He was hated by the United States - whose secret service more than once tried to assassinate him - and was at the centre of the Cuban missile crisis which brought the US and the Soviet Union to the very brink of nuclear war.
The world held its breath for 12 unbearably tense days in October 1962 after President John F Kennedy discovered that Kremlin leader Nikita Khruschev was placing nuclear missile installations on the island.
The crisis - probably the most perilous time of the entire Cold War - was abated only when Khruschev backed down and said the installations would be dismantled.
When Castro, and his Marxist revolutionary friends, seized power in 1959, he proceeded to nationalise all American property, leading to relentless hostility towards him from the United States.
The CIA tried all manner of ways to assassinate him, including a bizarre exploding cigar, designed to detonate when Castro puffed on it, and booby-trapped seashells in spots where he used to enjoy diving.
In 1961, the Americans tried to invade Cuba at the Bay of Pigs, but the Cubans successfully fought them off.
Meanwhile, the Cuban economy was being propped up by the Soviet Union - a further source of friction between Cuba and the United States - with the Kremlin purchasing vast amounts of sugar and supplying Castro with economic and military aid.
But the collapse of communism and the destruction of the Soviet Union reduced Cuba to a dire economic state and left Castro a diminished international figure.
Even so, he remained unchallenged. But in July 2006, ill health caused him to delegate virtually all his duties to his brother, Raul Castro. This transfer was supposed to be temporary while Fidel recovered from surgery for "an acute intestinal crisis with sustained bleeding".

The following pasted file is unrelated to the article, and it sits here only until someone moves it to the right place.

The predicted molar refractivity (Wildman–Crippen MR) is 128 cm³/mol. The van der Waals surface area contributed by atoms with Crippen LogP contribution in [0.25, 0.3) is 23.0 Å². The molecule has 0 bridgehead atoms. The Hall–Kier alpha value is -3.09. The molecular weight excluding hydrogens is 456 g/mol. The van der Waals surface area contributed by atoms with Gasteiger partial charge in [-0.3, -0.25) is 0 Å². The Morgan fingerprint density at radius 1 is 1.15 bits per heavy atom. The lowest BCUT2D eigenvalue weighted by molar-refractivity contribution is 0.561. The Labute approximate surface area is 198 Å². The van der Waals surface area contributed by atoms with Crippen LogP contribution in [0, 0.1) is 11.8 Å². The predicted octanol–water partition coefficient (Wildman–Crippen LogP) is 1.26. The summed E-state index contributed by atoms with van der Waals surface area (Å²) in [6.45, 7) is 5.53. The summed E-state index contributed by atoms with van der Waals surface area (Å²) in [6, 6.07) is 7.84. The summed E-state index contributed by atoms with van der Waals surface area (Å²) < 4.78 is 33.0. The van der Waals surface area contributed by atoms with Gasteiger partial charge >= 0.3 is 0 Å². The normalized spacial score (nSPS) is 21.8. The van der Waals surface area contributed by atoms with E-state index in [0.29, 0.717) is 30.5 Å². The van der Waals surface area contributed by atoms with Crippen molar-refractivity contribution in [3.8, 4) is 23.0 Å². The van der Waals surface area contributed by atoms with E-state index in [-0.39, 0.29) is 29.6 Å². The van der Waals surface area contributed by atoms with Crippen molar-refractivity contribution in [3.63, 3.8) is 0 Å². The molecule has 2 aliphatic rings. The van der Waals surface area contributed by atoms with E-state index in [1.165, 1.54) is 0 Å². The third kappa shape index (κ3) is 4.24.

By then, Fidel was physically frail and infirm. And today, Castro officially resigned after 49 years as Cuba's leader.
Fidel Castro was born on August 13, 1926, attending Catholic schools before graduating from the University of Havana with a degree in law. Two years later, he ran for election to the Cuban House of Representatives, but the elections were halted by the then dictator Fulgencio Batista.
As a result, an enraged Castro assembled a small force and attacked the Moncada army barracks in Santiago de Cuba in 1953. It failed and most of his supporters were killed or captured. Castro was himself captured and sentenced to 15 years in prison, but he was pardoned after just two years.
It was during his trial that Castro delivered his famous "History will absolve me" speech.
In it he said: "I warn you, I am just beginning! If there is in your hearts a vestige of love for your country, love for humanity, love for justice, listen carefully.
"I know that the regime will try to suppress the truth by all possible means. I know that there will be a conspiracy to bury me in oblivion. But my voice will not be stifled - it will rise from my breast even when I feel most alone, and my heart will give it all the fire that callous cowards deny it.
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"Condemn me. It does not matter. History will absolve me."